I’ve received an acceptance on another story of mine, “Across the Fourth Sea,” from an utterly awesome semi-pro zine — but I’m going to wait until I get the contract signed and returned to discuss which one in public. Superstition, you know. Kenina hora and all that. Suffice it to say, for now: I couldn’t be more excited about this news!
The story is a secondary world fantasy. It’s my first attempt at this subgenre in a fully invented world (as opposed to one based in historical fact). It’s one of my longer pieces to date as well, just under 10,000 words. I don’t want to spoil the read so I’ll just say that it explores a particular aspect of father-son relationships — and by extension any similar parent-child dynamic — against a backdrop of adventure and magic.
I also learned recently that the current go-live date for my story at Mad Scientist Journal is April 29, 2013.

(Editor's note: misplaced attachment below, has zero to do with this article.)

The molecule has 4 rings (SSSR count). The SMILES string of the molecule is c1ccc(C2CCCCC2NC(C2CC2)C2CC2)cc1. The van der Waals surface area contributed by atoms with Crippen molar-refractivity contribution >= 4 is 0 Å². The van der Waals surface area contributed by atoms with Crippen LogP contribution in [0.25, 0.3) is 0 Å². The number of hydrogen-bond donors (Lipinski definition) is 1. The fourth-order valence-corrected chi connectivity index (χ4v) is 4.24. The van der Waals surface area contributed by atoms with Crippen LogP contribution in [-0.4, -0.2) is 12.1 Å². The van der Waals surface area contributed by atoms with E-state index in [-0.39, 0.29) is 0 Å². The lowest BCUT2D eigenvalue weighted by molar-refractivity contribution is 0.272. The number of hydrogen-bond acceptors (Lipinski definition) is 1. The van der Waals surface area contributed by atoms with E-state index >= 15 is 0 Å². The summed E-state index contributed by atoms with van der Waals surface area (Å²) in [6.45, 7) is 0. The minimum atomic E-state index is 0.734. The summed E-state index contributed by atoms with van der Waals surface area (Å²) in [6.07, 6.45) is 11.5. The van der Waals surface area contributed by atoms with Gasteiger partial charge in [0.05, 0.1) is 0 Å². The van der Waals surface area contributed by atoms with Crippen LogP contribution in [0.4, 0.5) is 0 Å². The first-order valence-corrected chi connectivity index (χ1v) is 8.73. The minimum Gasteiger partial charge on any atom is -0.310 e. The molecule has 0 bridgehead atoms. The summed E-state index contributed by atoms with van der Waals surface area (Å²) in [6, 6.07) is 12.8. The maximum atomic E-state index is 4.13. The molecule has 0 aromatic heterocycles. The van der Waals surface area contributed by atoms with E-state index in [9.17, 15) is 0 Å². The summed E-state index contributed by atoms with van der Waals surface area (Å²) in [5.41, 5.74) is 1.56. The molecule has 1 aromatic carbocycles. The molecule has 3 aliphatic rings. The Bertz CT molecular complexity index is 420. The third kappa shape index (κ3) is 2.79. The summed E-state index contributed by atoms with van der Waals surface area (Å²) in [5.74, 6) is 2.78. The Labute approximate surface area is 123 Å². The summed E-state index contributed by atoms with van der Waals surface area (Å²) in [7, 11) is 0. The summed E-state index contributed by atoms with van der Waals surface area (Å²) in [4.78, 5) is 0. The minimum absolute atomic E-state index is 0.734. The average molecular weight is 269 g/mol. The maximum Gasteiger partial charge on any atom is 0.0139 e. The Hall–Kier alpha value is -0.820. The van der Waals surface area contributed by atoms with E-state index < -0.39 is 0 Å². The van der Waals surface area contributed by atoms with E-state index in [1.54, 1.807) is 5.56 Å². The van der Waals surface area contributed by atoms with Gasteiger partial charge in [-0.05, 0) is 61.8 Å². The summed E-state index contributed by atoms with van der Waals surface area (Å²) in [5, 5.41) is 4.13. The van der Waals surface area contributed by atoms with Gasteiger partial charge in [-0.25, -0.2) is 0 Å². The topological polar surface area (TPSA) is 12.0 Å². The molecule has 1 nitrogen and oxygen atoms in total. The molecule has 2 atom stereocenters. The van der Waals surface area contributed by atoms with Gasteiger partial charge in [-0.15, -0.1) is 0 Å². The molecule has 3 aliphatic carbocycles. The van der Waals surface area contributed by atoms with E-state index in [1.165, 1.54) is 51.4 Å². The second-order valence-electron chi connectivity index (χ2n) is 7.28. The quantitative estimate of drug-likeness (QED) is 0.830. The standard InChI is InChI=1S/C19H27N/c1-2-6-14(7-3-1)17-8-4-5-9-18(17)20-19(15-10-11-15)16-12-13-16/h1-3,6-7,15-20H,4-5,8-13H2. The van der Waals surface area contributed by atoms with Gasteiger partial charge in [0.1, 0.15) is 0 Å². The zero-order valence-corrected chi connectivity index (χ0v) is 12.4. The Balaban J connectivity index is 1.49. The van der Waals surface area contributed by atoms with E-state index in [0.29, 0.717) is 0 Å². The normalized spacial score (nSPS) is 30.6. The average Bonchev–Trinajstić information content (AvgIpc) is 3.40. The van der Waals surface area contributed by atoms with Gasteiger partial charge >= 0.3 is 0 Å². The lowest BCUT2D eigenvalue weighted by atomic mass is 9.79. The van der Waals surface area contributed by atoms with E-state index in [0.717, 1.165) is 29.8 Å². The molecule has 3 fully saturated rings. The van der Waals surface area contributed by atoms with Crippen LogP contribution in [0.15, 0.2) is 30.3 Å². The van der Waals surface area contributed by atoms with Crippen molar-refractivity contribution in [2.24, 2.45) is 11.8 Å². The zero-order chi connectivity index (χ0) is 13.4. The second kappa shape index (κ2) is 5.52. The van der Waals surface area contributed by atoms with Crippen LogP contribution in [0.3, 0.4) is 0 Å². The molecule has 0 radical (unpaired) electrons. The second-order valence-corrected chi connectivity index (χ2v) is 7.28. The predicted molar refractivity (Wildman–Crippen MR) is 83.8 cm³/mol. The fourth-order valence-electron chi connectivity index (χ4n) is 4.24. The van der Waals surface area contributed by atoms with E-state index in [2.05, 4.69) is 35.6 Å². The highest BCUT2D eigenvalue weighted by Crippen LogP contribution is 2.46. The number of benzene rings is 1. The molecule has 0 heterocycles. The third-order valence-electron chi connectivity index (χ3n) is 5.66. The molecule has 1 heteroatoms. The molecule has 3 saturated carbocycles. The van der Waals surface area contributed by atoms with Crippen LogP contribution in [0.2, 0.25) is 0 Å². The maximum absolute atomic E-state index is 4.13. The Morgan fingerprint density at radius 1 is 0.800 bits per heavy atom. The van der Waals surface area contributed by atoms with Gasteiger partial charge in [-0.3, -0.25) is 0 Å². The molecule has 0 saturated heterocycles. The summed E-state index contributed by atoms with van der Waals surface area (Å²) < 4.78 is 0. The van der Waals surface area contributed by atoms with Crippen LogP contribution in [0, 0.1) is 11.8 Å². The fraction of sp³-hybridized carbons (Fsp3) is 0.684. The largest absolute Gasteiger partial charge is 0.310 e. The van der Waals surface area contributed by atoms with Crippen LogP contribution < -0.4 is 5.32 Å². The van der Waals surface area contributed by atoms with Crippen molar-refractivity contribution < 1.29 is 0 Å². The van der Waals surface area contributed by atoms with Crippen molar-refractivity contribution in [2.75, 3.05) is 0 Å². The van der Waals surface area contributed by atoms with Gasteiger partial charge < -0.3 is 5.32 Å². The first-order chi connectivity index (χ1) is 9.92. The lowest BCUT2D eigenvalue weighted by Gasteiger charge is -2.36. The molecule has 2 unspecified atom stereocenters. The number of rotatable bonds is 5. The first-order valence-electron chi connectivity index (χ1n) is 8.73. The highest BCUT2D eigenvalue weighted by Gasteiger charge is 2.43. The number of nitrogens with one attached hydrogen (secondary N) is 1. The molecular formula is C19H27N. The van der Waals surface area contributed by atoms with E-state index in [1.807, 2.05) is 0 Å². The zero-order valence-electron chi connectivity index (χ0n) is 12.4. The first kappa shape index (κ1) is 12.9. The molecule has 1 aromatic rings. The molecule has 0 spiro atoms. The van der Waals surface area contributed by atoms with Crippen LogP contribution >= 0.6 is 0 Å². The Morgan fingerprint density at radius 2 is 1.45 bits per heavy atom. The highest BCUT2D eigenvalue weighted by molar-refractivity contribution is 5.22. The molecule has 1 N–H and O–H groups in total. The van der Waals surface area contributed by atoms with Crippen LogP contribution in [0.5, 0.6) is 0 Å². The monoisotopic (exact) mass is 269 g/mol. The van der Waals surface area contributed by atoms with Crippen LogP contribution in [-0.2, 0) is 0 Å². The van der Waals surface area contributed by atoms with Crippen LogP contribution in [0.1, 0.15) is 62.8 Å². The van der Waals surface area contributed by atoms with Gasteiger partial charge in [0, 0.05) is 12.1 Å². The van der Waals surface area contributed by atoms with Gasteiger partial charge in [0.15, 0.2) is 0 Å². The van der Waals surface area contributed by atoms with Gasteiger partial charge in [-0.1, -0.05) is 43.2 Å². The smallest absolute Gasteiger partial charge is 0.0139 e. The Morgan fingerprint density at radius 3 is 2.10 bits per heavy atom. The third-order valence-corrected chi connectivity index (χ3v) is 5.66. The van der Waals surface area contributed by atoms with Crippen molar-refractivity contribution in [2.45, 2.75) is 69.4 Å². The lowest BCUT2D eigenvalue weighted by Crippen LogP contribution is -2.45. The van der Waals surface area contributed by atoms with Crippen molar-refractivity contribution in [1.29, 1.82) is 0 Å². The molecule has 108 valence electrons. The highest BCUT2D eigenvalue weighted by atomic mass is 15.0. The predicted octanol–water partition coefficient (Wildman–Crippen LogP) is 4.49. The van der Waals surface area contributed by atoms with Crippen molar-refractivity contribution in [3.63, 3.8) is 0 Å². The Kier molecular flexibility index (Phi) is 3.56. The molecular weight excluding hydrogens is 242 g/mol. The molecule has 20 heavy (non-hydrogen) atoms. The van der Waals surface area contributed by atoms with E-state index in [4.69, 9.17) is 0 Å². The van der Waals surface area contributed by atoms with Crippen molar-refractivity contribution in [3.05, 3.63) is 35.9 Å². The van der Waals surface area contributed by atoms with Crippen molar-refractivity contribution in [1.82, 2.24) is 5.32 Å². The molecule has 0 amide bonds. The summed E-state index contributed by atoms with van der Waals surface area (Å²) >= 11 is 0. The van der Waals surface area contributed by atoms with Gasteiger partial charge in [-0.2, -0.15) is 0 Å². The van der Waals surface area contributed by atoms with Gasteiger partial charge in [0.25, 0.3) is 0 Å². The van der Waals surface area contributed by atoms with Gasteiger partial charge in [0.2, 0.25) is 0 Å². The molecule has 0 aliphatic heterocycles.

Don’t worry, I’ll remind you when the date arrives. Heh.
Good news for the new year: Mad Scientist Journal accepted my story “Evolutionary Tendencies Observed in the Callentradian Snare.”
Publication date is TBA. I’ll announce here as soon as I know.
I’m grateful to editors Jeremy Zimmerman and Dawn Vogel for helping me start 2013 off on a positive note.
About the story: it’s a flash piece so I won’t say too much, just that I had a first person character/narrator bumping around in my head, but I didn’t yet have a story. I discovered Mad Scientist Journal while pondering Duotrope’s responses. I bopped around the site for a bit reading the “scientific papers by mad scientists” and noting some familiar author names.
The idea of writing such a piece sounded like much good fun, so in the spirit of mad science, I decided to embark on an experiment. Not all experiments end so well, but within a short time I had free-associated myself into the notion that my orphan character/narrator was in fact a scientist. And that his own brand of madness had visited him.
The “mad” twist threw the switch on my nascent idea and the story rumbled to life. Thanks again to Jeremy and Dawn.
I suppose there’s a lesson in here somewhere under the heading “writing for [a particular] market.”